Memorable message research examines interpersonal messages "... remembered for extremely long periods of time and which people perceive as a major influence on the course of their lives" (Knapp, Stohl, & Reardon, 1981, p. 27). They can also guide actions, such as health behaviors. This exploratory research examined self-reported memorable messages about breast cancer to determine if they were framed, emphasizing either the benefits (gain-framed) or the costs (loss-framed) of a behavior. About one-fourth of the messages were framed, with most being gain-framed. The messages tended to emphasize early detection actions. Study limitations and implications for future research are discussed.
Bibliographical noteFunding Information:
Carolyn Lauckner (B.A., Michigan State University, 2010) is a Doctoral Student in the Department of Telecommunication, Information Studies, and Media at Michigan State University. Sandi Smith (Ph.D., University of Southern California, 1986) is a Professor in the Department of Communication Arts & Sciences and Director of the Health and Risk Communication Center at Michigan State University. Michael Kotowski (Ph.D., Michigan State University, 2007) is an Assistant Professor in the School of Communication Studies at the University of Tennessee. Samantha Nazione (M.A., Michigan State University, 2009) is a Doctoral Student in the Department of Communication at Michigan State University. Cynthia Stohl (Ph.D., Purdue University, 1982) is a Professor in the Department of Communication at the University of California–Santa Barbara. Abby Prestin (Ph.D., University of California—Santa Barbara, 2012) is a Postdoctoral Fellow at the National Institutes of Health/National Cancer Center. Jiyeon So (M.A., Purdue University, 2007) is a Doctoral Student in the Department of Communication at the University of California–Santa Barbara. Robin Nabi (Ph.D., University of Pennsylvania, 1998) is a Professor and Graduate Advisor in the Department of Communication at the University of California–Santa Barbara. This publication was made possible by the Breast Cancer and the Environment Research Centers Grant No. U01 ES/CA 012771 from the National Institute of Environmental Health Sciences (NIEHS), the National Cancer Institute (NCI), the National Institutes of Health (NIH), and the Department of Health & Human Services. Its contents are solely the responsibility of the authors and do not necessarily represent the official views of the NIEHS, NCI, or NIH. Correspondence: Sandi Smith, 572 Department of Communication Arts & Sciences, Michigan State University, East Lansing, MI 48824; E-mail: email@example.com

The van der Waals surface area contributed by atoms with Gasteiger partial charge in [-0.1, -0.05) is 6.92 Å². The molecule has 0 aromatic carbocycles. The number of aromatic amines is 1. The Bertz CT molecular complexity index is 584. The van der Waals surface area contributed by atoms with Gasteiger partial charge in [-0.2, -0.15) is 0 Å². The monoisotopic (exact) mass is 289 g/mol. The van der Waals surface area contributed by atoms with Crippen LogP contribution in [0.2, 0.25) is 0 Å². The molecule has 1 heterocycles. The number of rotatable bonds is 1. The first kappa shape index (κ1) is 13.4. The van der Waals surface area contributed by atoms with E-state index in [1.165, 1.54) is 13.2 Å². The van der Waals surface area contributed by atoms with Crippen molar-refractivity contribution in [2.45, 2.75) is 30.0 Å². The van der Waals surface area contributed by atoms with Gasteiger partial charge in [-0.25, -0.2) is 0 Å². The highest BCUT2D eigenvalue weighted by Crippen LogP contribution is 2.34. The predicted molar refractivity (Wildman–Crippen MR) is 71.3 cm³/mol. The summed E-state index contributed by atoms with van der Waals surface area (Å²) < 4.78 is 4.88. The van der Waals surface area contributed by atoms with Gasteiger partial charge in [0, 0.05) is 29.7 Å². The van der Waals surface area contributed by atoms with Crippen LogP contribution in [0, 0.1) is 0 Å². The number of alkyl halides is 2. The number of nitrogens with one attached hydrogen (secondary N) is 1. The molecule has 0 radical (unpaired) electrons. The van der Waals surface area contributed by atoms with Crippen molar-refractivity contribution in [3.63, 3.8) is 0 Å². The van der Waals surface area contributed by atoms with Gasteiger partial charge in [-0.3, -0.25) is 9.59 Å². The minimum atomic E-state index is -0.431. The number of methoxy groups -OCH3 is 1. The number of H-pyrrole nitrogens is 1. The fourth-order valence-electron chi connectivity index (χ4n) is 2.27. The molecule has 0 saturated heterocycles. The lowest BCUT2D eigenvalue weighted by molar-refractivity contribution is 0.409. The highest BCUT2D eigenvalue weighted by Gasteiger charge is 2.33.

All Science Journal Classification (ASJC) codes